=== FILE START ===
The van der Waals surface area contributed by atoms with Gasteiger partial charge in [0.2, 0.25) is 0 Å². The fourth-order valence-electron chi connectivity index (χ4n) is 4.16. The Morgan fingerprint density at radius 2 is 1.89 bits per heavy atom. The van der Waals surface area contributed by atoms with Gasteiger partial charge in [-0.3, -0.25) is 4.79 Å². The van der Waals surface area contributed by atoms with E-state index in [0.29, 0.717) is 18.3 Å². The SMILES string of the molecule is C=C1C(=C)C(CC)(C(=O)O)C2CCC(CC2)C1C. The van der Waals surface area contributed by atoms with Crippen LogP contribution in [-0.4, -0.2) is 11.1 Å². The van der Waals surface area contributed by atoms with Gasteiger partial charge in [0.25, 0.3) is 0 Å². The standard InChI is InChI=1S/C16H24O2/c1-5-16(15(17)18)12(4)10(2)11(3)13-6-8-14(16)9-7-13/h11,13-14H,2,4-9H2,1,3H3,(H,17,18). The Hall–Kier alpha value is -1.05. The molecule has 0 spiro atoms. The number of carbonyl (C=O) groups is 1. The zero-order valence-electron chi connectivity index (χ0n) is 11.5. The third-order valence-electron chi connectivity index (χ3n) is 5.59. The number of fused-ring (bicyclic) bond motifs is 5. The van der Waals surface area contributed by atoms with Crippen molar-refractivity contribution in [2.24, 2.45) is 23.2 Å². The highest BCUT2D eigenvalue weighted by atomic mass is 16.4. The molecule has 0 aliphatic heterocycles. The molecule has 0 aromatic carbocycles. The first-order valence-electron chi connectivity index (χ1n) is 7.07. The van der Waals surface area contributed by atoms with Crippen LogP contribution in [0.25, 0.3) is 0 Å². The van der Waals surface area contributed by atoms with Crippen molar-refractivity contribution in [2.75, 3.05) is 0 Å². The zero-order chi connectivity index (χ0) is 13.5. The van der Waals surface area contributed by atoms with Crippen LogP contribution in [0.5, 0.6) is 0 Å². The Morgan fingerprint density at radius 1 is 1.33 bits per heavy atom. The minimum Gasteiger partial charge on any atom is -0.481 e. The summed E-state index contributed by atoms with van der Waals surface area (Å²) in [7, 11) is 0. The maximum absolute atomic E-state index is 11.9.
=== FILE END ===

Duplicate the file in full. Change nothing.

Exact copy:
The van der Waals surface area contributed by atoms with Gasteiger partial charge in [0.2, 0.25) is 0 Å². The fourth-order valence-electron chi connectivity index (χ4n) is 4.16. The Morgan fingerprint density at radius 2 is 1.89 bits per heavy atom. The van der Waals surface area contributed by atoms with Gasteiger partial charge in [-0.3, -0.25) is 4.79 Å². The van der Waals surface area contributed by atoms with E-state index in [0.29, 0.717) is 18.3 Å². The SMILES string of the molecule is C=C1C(=C)C(CC)(C(=O)O)C2CCC(CC2)C1C. The van der Waals surface area contributed by atoms with Crippen LogP contribution in [-0.4, -0.2) is 11.1 Å². The van der Waals surface area contributed by atoms with Gasteiger partial charge in [0.25, 0.3) is 0 Å². The standard InChI is InChI=1S/C16H24O2/c1-5-16(15(17)18)12(4)10(2)11(3)13-6-8-14(16)9-7-13/h11,13-14H,2,4-9H2,1,3H3,(H,17,18). The Hall–Kier alpha value is -1.05. The molecule has 0 spiro atoms. The number of carbonyl (C=O) groups is 1. The zero-order valence-electron chi connectivity index (χ0n) is 11.5. The third-order valence-electron chi connectivity index (χ3n) is 5.59. The number of fused-ring (bicyclic) bond motifs is 5. The van der Waals surface area contributed by atoms with Crippen molar-refractivity contribution in [2.24, 2.45) is 23.2 Å². The highest BCUT2D eigenvalue weighted by atomic mass is 16.4. The molecule has 0 aliphatic heterocycles. The molecule has 0 aromatic carbocycles. The first-order valence-electron chi connectivity index (χ1n) is 7.07. The van der Waals surface area contributed by atoms with Crippen LogP contribution in [0.25, 0.3) is 0 Å². The van der Waals surface area contributed by atoms with Crippen molar-refractivity contribution in [2.75, 3.05) is 0 Å². The zero-order chi connectivity index (χ0) is 13.5. The van der Waals surface area contributed by atoms with Crippen LogP contribution in [0.5, 0.6) is 0 Å². The Morgan fingerprint density at radius 1 is 1.33 bits per heavy atom. The minimum Gasteiger partial charge on any atom is -0.481 e. The summed E-state index contributed by atoms with van der Waals surface area (Å²) in [7, 11) is 0. The maximum absolute atomic E-state index is 11.9.